“Mni Wiconi!”: A Glimpse into the Activism of Henry Boucha and Billy Mills at Standing Rock

By Andrew McGregor

Last night, amidst a mobilization of supporters — including hundreds of veterans — and against a looming deadline upon which the land they occupied would be “closed for winter,” the protestors at Standing Rock received good news. The U.S. Army Corps of Engineers denied an important easement to Energy Transfer Partners, the company building the Dakota Access Pipeline, effectively halting construction and calling for a rerouting of the 1,170-mile pipeline. Approval of the easement would have allowed construction workers to drill beneath the Missouri River and other nearby lakes, creating the potential for the devastation of local sources of fresh drinking water if an oil spill were to occur. Indeed, the ongoing standoff between protestors and the oil company and construction workers responsible for building the pipeline had lasted months, and centered on the concerns of preserving fresh drinking water and respecting sacred cultural heritage sites. The proposed pipeline’s location fell only a half-mile from the Standing Rock Sioux Reservation and crossed much of their ancestral land holdings, granted to them under an 1851 Fort Laramie Treaty but now no longer held by the Standing Rock people.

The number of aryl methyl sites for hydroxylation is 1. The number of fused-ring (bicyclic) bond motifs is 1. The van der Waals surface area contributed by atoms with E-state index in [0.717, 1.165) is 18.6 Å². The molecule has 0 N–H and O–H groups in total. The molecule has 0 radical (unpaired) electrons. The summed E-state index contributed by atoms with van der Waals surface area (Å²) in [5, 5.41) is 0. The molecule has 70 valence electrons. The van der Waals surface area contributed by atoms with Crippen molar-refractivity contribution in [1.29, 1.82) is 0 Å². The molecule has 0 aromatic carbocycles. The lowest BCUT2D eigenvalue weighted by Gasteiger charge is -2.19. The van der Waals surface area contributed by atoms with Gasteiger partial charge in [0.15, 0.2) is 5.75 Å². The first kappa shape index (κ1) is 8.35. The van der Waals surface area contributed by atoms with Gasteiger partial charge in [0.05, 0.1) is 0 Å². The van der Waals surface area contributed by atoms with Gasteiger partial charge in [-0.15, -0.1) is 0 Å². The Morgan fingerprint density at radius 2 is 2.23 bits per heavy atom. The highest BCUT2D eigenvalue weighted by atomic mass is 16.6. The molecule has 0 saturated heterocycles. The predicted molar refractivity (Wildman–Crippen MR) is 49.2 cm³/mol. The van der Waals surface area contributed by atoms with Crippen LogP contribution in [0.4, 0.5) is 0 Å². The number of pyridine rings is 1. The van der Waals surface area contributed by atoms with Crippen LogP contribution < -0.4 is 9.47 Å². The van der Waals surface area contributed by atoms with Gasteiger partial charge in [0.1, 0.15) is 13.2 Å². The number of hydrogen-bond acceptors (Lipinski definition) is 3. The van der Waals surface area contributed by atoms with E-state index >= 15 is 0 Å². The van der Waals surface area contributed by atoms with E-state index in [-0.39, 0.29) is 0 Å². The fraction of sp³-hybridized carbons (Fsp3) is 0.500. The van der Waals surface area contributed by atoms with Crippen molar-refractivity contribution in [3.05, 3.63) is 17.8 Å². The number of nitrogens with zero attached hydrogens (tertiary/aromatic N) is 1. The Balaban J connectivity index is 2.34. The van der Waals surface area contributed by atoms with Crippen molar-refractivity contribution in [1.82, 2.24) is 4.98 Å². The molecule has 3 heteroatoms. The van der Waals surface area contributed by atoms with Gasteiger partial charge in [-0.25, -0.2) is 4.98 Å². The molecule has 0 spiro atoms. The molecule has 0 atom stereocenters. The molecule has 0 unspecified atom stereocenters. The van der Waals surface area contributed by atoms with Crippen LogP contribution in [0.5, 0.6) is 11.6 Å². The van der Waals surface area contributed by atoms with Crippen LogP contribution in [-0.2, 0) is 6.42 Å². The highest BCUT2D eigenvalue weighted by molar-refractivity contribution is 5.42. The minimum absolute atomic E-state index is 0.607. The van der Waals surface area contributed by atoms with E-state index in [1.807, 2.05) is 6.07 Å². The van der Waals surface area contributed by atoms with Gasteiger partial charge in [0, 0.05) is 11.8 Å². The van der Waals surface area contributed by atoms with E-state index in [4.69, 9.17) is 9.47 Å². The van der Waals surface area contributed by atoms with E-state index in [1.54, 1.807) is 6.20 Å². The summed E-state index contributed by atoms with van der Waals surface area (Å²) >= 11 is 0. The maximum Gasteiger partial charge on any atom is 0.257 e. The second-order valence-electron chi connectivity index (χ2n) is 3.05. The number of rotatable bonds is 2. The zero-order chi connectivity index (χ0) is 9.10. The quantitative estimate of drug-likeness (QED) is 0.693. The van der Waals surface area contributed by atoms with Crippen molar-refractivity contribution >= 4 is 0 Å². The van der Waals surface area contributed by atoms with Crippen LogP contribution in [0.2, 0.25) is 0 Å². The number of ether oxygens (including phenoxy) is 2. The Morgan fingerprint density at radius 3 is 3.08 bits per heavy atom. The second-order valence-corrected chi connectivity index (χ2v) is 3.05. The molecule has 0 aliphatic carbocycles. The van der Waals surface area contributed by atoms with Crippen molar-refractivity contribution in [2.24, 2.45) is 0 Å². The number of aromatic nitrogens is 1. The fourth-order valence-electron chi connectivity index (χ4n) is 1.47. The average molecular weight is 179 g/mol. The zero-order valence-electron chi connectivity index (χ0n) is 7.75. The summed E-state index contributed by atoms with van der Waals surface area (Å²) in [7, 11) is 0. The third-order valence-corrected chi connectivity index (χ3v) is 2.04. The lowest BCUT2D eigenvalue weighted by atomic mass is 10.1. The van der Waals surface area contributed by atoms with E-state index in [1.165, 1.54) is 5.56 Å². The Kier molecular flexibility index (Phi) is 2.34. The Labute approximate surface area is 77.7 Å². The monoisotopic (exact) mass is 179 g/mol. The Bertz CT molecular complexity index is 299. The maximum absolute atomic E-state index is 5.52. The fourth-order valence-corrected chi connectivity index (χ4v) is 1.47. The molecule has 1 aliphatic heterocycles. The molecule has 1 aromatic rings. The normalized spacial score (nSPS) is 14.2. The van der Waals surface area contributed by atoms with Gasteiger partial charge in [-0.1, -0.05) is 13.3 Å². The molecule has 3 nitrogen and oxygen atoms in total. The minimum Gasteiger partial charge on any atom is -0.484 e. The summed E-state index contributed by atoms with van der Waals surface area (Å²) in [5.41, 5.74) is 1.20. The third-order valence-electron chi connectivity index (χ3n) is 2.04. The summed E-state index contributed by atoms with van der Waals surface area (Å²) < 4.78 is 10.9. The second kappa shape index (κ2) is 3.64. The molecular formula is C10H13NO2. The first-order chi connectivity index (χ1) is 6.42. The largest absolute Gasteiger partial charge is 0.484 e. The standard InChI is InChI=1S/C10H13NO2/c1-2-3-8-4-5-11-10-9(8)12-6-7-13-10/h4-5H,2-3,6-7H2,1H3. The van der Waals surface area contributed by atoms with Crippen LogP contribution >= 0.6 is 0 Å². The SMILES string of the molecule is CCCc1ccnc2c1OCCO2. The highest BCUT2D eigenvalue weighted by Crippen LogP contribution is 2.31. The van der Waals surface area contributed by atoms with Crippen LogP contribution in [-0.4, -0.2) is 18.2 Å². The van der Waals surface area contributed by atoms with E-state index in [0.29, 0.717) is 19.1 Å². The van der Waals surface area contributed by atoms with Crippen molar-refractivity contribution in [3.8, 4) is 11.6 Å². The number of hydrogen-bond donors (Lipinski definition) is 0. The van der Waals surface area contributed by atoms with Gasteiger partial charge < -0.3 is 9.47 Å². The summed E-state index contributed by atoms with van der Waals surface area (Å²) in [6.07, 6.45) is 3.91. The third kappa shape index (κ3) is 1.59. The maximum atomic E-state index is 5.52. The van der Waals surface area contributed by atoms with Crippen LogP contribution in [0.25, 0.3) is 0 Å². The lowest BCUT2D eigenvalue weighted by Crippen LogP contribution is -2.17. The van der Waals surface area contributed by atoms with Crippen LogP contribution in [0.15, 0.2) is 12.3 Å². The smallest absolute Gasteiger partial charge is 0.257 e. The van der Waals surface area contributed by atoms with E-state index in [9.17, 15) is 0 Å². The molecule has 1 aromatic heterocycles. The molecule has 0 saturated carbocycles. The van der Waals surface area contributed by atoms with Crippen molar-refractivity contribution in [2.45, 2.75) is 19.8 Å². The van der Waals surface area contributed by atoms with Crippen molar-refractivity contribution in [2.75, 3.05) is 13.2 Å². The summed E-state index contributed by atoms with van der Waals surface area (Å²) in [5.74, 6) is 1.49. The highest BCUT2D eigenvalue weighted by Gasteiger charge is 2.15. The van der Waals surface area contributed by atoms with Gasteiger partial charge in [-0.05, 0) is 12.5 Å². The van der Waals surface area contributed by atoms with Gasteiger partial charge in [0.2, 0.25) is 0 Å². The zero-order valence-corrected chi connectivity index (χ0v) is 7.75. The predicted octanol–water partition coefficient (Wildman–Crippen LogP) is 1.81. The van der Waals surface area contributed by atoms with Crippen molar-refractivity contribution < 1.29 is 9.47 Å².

From IndianYouth.org

From IndianYouth.org

Among the veterans flocking to the camp prior to the good news, were Henry Boucha and  Billy Mills, two prominent Native American Olympic heroes. Boucha won a silver medal as a member of the 1972 U.S. Olympic hockey team, while Mills won gold for his performance in the 10,000m at the 1964 Olympics. Both also served in the military. Mills was a First Lieutenant in the Marine Corps and Boucha in the U.S. Army when competing in the Olympics. Native Americans have traditionally served in the military in high numbers, and as I have argued in other places, this service has helped mediate their sporting experience, extending what I have called the “sporting middle ground” and permitting them to achieve notoriety and acceptance in broader American culture. Veteran status along with heroic sporting accomplishments have helped elevate Boucha and Mills’ standing and lent them increased respect when speaking about various issues — both within the Native American community and to larger white America.